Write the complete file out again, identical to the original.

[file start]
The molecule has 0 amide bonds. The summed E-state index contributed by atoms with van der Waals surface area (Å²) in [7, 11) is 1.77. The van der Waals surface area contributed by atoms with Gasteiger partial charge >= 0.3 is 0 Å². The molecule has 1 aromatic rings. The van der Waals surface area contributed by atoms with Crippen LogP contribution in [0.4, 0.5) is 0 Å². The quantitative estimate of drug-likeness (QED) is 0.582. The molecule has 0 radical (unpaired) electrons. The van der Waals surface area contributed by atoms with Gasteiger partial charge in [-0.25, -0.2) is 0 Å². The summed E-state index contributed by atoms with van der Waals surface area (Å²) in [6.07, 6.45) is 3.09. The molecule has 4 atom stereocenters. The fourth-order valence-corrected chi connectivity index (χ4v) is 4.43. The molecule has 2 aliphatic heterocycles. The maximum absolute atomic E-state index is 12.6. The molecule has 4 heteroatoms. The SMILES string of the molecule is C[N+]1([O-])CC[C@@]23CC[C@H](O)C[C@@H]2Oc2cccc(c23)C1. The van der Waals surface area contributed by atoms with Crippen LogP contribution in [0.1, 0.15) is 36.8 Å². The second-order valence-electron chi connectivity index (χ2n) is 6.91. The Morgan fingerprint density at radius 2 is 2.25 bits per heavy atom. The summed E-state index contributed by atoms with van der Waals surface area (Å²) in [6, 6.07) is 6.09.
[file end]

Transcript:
The molecule has 0 amide bonds. The summed E-state index contributed by atoms with van der Waals surface area (Å²) in [7, 11) is 1.77. The van der Waals surface area contributed by atoms with Gasteiger partial charge >= 0.3 is 0 Å². The molecule has 1 aromatic rings. The van der Waals surface area contributed by atoms with Crippen LogP contribution in [0.4, 0.5) is 0 Å². The quantitative estimate of drug-likeness (QED) is 0.582. The molecule has 0 radical (unpaired) electrons. The van der Waals surface area contributed by atoms with Gasteiger partial charge in [-0.25, -0.2) is 0 Å². The summed E-state index contributed by atoms with van der Waals surface area (Å²) in [6.07, 6.45) is 3.09. The molecule has 4 atom stereocenters. The fourth-order valence-corrected chi connectivity index (χ4v) is 4.43. The molecule has 2 aliphatic heterocycles. The maximum absolute atomic E-state index is 12.6. The molecule has 4 heteroatoms. The SMILES string of the molecule is C[N+]1([O-])CC[C@@]23CC[C@H](O)C[C@@H]2Oc2cccc(c23)C1. The van der Waals surface area contributed by atoms with Crippen LogP contribution in [0.1, 0.15) is 36.8 Å². The second-order valence-electron chi connectivity index (χ2n) is 6.91. The Morgan fingerprint density at radius 2 is 2.25 bits per heavy atom. The summed E-state index contributed by atoms with van der Waals surface area (Å²) in [6, 6.07) is 6.09.